Genetic polymorphisms in 15q25 and 19q13 loci, cotinine levels, and risk of lung cancer in EPIC.
Cancer epidemiology, biomarkers & prevention : a publication of the American Association for Cancer Research, cosponsored by the American Society of Preventive Oncology 2011 ; 20: 2250-61.
Timofeeva MN, McKay JD, Smith GD, Johansson M, Byrnes GB, Chabrier A, Relton C, Ueland PM, Vollset SE, Midttun Ø, Nygård O, Slimani N, Romieu I, Clavel-Chapelon F, Boutron-Ruault MC, Fagherazzi G, Kaaks R, Teucher B, Boeing H, Weikert C, Bueno-de-Mesquita HB, van Gils C, Peeters PH, Agudo A, Barricarte A, Huerta JM, Rodriguez L, Sánchez MJ, Larrañaga N, Khaw KT, Wareham N, Allen NE, Travis RC, Gallo V, Norat T, Krogh V, Masala G, Panico S, Sacerdote C, Tumino R, Trichopoulou A, Lagiou P, Trichopoulos D, Rasmuson T, Hallmans G, Riboli E, Vineis P, Brennan P
DOI : PMC5697736
PubMed ID : 21862624
PMCID : PMC5697736
Multiple polymorphisms affecting smoking behavior have been identified through genome-wide association studies. Circulating levels of the nicotine metabolite cotinine is a marker of recent smoking exposure. Hence, genetic variants influencing smoking behavior are expected to be associated with cotinine levels.
We conducted an analysis in a lung cancer case-control study nested within the European Prospective Investigation into Cancer and Nutrition (EPIC) cohort. We investigated the effects of single-nucleotide polymorphisms (SNP) previously associated with smoking behavior on (i) circulating cotinine and (ii) lung cancer risk. A total of 894 cases and 1,805 controls were analyzed for cotinine and genotyped for 10 polymorphisms on 7p14, 8p11, 10q23, 15q25, and 19q13.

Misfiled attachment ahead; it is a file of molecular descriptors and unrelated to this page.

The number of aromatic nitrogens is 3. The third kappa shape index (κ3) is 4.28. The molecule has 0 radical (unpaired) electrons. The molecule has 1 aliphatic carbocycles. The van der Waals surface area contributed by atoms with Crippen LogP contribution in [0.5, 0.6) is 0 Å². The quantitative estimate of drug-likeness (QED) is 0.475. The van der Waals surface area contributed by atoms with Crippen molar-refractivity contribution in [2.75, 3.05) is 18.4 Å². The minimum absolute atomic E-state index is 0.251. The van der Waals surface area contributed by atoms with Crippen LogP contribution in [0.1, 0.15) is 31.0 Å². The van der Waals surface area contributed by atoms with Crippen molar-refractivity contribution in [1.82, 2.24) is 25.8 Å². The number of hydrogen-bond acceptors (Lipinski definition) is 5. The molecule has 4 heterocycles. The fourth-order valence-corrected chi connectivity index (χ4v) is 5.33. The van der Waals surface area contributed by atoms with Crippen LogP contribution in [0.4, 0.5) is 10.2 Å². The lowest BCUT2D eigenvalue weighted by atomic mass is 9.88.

Two variants in the nicotinic acetylcholine receptor subunit genes CHRNA5 and CHRNA3 on 15q25, rs16969968 and rs578776, were associated with cotinine (P = 0.001 and 0.03, respectively) in current smokers and with lung cancer risk (P < 0.001 and P = 0.001, respectively). Two 19q13 variants, rs7937 and rs4105144, were associated with increased cotinine (P = 0.003 and P < 0.001, respectively) but decreased lung cancer risk (P = 0.01 for both, after adjusting for cotinine). Variants in 7p14, 8p11, and 10q23 were not associated with cotinine or lung cancer risk.
15q25 and 19q13 SNPs were associated with circulating cotinine. The directions of association for 15q25 variants with cotinine were in accordance with that expected of lung cancer risk, whereas SNPs on 19q13 displayed contrasting associations of cotinine and lung cancer that require further investigation.
This study is the largest to date investigating the effects of polymorphisms affecting smoking behavior on lung cancer risk using circulating cotinine measures as proxies for recent smoking behavior.